“The big thing I want them to focus on is what in their control,” Betchart told CSNNE.com from New York City where he was meeting with the New York Jets wide receiver Brandon Marshall, who has been one of the more outspoken athletes when it comes to mental health-related issues. “And so for a lot of these guys, they’re so good in high school and even college, they can focus on results and still produce results. As you get older, you realize that results are totally out of your control. And so my focus is getting them to focus on what’s in their control, and learning how to do it consistently; how to create a pattern, a consistent mindset.”

We saw that from Brown this summer with the Celtics’ summer league teams. He averaged 16.0 points and 6.2 rebounds but did so shooting a not-so-great 30.7 percent from the field and was even worst (27.2 percent) on 3s.

However, he did manage to get to the free throw line 10.2 times per game, which is surprising when you consider whistles typically aren’t blown as often in the summer than they are in a regular season game. And just to put his free throw average in perspective, only two players – Houston’s James Harden and Sacramento’s DeMarcus Cousins – averaged more than 10 free throw attempts per game last season.

Brown has said on more than one occasion that getting to the free throw line often has to be one of his strengths in the NBA. Based on what he did this past summer, there’s no question it’s something he has indeed made a priority.

And the fact that Brown was able to do it consistently this summer falls in line with one of the core concepts that Betchart preaches to his clients.

“To me the hardest thing in sports is to be consistent,” said Betchart, who is now the director of mental training for San Francisco-based Lucid, a mental training app for athletes. “Anyone can just once in a while show up and have a great game. It really starts with having a consistent mindset based on what you can control. They have to be in the moment no matter what’s going on. It could be really bad, it could be really good.”

And when it’s over, players can’t dwell in the mistakes of the past.

“We make a mistake and get hung up sometimes,” Betchart said. “But if you can move on to that next play and train your focus to do that, it’s really hard to stop you if you don’t stop yourself.”

Instead, those mistakes actually form the foundation for future success.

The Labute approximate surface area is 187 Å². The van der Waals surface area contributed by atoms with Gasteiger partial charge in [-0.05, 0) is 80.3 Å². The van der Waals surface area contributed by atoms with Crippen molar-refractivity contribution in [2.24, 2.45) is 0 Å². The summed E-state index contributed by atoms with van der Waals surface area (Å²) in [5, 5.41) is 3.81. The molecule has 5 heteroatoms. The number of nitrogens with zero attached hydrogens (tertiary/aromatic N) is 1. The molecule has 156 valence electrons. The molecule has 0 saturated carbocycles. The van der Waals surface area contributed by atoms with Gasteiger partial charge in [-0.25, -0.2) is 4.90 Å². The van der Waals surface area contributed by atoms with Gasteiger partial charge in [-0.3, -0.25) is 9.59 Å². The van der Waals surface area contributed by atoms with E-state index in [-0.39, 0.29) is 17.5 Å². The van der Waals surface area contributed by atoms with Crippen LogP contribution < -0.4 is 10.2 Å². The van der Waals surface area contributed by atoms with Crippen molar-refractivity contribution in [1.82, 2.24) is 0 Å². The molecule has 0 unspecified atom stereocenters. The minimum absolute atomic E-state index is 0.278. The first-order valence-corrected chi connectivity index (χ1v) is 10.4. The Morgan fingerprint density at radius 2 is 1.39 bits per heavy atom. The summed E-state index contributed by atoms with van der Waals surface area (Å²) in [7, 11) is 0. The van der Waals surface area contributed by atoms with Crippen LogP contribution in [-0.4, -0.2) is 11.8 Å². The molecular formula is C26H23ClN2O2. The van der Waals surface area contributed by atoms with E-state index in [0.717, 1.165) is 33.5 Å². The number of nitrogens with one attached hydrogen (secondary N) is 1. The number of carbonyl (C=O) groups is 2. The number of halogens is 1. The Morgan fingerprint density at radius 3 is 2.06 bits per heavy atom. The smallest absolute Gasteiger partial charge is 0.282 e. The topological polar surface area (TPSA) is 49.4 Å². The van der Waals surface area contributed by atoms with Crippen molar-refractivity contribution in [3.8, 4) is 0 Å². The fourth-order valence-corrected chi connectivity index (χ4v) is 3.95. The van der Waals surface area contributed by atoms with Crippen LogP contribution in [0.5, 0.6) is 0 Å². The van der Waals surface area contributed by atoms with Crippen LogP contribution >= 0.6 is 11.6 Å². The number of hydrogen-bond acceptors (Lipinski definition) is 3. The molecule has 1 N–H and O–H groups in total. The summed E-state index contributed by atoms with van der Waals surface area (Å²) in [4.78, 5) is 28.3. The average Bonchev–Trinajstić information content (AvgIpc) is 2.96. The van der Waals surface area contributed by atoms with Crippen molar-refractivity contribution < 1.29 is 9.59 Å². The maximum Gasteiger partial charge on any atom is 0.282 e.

In the case of Brown, one of the biggest knocks on him coming into the NBA was his shooting touch being anything but consistent.

“It’s the growth mindset,” Betchart said. “If you are going to master shooting, you’re gonna have to miss a lot of shots. It’s kind of like learning to walk. When you were learning to walk, you don’t remember but you fell down all the time. You didn’t say, ‘Oh I’m not going to walk. I’m just going to stay on the ground.’ You just picked yourself up and eventually you learned. When you get to the professional level, your game is analyzed on where it is right now. And right now, he’s 19 years old. There’s no way he’s going to be as good a shooter now as he’ll be at 23 and 25. And so if he embraces the growth mindset and just continues to focus on his process, which is taking the shot, being assertive, taking your shot, it’s all going to work out. I know this to be factually true.”

Another one of Betchart’s clients is Orlando forward Aaron Gordon, who came into the NBA as one of the worst free throw shooters in college basketball. In his lone season at Arizona, Gordon shot just 42.2 percent from the free throw line.

In his two NBA seasons, the 6-foot-9 forward has shot 68.1 percent.

“People were laughing at (Gordon’s free throw shooting) sarcastically and now as a pro he’s shooting (almost) 70 percent,” Betchart said. “It was all based on a growth mindset; just allowing yourself to fail and really, you’re not failing. You’re learning how to shoot. We introduce a concept called Victory goes to the Vulnerable. You’re going to be vulnerable sometimes. People are going to talk about your shot. That’s OK. We let people have their opinions. We don’t try and stop them. It’s all part of the process.”

Ah yes, the process.

If you listen to Brown, he has said on more than one occasion whether he played well or not, that all that he’s going through now is part of a process that will eventually make him a better person and a better player for the Celtics.

Part of that process is utilizing the various mental techniques and teachings of Betchart, who has known Brown since he was 15 years old and had a chance to spend a considerable amount of face-to-face time with him this past year when Brown was at Cal.

Most of what Betchart talks about has a strong basketball teaching component to it. But at the end of the day, there’s a lot more going on.

“Everybody starts to realize these are life skills,” Betchart said. “It’s tough to separate basketball from life. You’re going to be who you are on the court, off the court. These skills, learning to control what you can control, being present, moving on after mistakes, this is what we leave in life as well, learning how to be vulnerable in life and do those things. It naturally gravitates towards life and … what’s going on in life. It’s a natural progression. They’re human beings who choose to play a sport for a living. They are not basketball players; Basketball is what they do.”

A. Sherrod Blakely can be followed on Twitter: @SherrodbCSN